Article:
The U.S. Agency for International Development on Friday said it was delivering $15 million in humanitarian assistance in response to the explosions, saying the aid will provide meals for up to 50,000 people for three months.

But how far U.S. assistance will go without meaningful political change is the next question facing the Trump administration.

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“As countries try to help Lebanon there is a question of what we can contribute to this kleptocracy without becoming part of the problem,” said Jonathan Schanzer, senior vice president for research with the Washington-based think tank the Foundation for Defense of Democracies.

Congress appropriated over $240 million in fiscal year 2020 for assistance to Lebanon, divided among foreign military financing to bolster the Lebanese Armed Forces and funds for humanitarian, economic and good governance assistance. 

But that aid has been countered with U.S. sanctions on Hezbollah officials and entities seen as supporting their operations. Hezbollah is in charge of two government ministries, Health and Industry, and largely controls the air and sea ports.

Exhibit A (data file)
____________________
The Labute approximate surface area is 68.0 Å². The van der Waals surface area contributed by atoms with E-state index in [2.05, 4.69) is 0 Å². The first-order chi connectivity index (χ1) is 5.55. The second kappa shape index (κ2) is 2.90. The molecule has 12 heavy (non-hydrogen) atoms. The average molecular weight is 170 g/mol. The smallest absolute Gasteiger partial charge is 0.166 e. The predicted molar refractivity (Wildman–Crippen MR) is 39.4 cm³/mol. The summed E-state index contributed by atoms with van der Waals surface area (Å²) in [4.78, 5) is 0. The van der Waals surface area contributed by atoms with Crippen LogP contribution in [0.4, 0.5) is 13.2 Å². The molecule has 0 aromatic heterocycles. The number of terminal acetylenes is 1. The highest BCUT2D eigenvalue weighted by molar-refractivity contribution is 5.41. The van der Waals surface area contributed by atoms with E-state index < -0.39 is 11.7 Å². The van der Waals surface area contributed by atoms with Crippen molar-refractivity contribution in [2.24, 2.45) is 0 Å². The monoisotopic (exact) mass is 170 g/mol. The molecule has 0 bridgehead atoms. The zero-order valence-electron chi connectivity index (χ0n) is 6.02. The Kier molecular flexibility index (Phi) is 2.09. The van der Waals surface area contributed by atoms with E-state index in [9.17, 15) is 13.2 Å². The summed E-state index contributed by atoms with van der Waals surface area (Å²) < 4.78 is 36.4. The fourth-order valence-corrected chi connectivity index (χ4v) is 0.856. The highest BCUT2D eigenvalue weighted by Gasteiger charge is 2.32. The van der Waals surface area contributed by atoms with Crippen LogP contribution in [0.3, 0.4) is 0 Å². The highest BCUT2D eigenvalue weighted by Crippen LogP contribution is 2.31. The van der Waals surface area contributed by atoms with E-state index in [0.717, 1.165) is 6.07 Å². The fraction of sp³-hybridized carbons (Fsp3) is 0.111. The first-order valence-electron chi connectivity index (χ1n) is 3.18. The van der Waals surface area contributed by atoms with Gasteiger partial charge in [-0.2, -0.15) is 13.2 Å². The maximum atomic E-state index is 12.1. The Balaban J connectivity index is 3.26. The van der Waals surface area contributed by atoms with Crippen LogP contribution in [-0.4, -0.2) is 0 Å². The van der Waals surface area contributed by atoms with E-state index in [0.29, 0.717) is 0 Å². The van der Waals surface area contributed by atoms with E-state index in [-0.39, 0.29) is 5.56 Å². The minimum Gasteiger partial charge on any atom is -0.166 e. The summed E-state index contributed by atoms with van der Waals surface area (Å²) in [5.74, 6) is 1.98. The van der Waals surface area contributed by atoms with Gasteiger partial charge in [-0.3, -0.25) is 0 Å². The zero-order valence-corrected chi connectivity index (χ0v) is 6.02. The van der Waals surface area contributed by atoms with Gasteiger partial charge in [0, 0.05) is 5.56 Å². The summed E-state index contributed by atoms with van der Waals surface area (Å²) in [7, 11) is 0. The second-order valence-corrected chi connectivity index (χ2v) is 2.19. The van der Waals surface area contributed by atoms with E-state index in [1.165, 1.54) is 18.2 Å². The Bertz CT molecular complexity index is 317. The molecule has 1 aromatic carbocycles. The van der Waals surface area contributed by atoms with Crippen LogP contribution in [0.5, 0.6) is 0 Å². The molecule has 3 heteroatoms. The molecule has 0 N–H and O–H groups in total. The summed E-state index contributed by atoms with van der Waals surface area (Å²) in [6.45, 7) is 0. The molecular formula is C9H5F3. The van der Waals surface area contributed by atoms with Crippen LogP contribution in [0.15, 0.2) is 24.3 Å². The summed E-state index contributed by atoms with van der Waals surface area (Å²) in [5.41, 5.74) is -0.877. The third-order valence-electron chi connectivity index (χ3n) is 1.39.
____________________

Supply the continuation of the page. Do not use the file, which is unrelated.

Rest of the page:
“What we try to do is to strike a balance of supporting the good guys while trying to surgically target the bad actors,” Schanzer said of U.S. sanctions on Hezbollah. “I think the more that we’ve done that, the more we’ve actually enabled the system.”

But Yacoubian, of the U.S. Institute of Peace, said there is reason to continue to put hope in the Lebanese people who have mobilized in the aftermath of Tuesday’s tragedy, stepping in where the government is absent, repairing some of the damage to their neighborhoods and providing assistance to neighbors.

“That to me is the inspiring piece of this,” she said, “is that the Lebanese themselves, they are an incredible people, who have been through so much and they continue to show themselves able to rally even in the most difficult circumstances.”